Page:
I can picture Bayern Munich boss Pep Guardiola hunched over in his kitchen, still dressed in one of his typically immaculate suits, a couple buttons undone and his tie hastily loosened, remarking aloud about his team’s debilitating injury crisis this season. “Just when I thought we were out, they pull us back in.”
Coming into yesterday’s DFB Pokal semifinal against Borussia Dortmund, Bayern were in great position to repeat their historic treble-winning season of a couple years ago. They had just days before mathematically ensured their fourth-consecutive Bundesliga title, were big favorites in the domestic cup, and were rounding into form and shape to challenge for the Champions League. After injuries hampered their performance in the first leg of the UCL quarterfinals against Porto, they blew them out in stunning fashion in the return leg and eagerly awaited the imminent returns of such critical cogs as Arjen Robben, Bastian Schweinsteiger, Franck Ribéry, and hopefully a little further down the line, David Alaba and Javi Martínez.
Instead of cruising to victory during yesterday’s game against Borussia Dortmund and carving out a few minutes for Robben and Schweinsteiger to stretch their legs, Bayern lost the opportunity to win the DFB Pokal, and saw Robert Lewandowski and Arjen Robben fall to significant injuries. That brutal two-handed bash to the side of Lewandowski’s head towards the end of that match really did give him a concussion (because, duh), and it also broke his nose and jaw. And Robben’s brief substitute appearance was made even shorter when he pulled up with what was discovered to be a season-ending torn calf muscle.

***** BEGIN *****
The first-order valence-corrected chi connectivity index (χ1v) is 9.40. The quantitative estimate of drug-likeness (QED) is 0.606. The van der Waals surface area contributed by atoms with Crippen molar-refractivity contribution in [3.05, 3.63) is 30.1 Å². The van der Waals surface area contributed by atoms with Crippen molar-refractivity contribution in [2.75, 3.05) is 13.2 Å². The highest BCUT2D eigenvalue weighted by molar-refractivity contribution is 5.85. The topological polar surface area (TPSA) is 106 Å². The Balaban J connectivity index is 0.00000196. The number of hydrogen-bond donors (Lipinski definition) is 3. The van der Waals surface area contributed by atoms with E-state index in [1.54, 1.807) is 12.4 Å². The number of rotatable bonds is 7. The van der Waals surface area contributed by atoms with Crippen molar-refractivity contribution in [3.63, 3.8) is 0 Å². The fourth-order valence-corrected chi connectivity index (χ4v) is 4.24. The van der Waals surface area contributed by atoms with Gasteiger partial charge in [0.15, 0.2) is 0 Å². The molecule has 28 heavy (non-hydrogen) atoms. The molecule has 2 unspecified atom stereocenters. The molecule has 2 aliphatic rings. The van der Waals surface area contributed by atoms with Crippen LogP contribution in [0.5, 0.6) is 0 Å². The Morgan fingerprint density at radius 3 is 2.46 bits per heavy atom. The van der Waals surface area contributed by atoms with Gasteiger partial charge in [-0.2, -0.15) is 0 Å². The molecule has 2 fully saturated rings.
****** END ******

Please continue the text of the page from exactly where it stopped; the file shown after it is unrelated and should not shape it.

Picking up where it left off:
At this point it’s unclear how much time Lewandowski will miss, but the odds of him suiting up for a semifinal match against Barcelona a week from today look long. Schweinsteiger managed to come through his sub appearance yesterday without injury, which will be a boost to Bayern’s depleted midfield, but they’ll still be hobbling into what are now essentially their season’s final two games of any significance.
Earlier this month, Medhi Benatia was injured for the 52nd time this season (though he too made his return after about three weeks out in the Pokal semifinal), Holger Badstuber was just recently lost for the season, no one knows when Ribéry will be back, and who knows how Martínez will look after being sidelined for so long. Almost all of Bayern’s key players have spent some time on the training table, and while it looked like everyone would come back at just the right time, here comes all of this.
For as often as dumb NFL fans impugn the physical nature of soccer, the two sports actually have more in common on the injury front that they realize. In both games, making it through the gauntlet that is the grueling schedule without too many key injury casualties is often even more important than your roster’s raw talent when it comes to determining who winds up celebrating at the end of the season.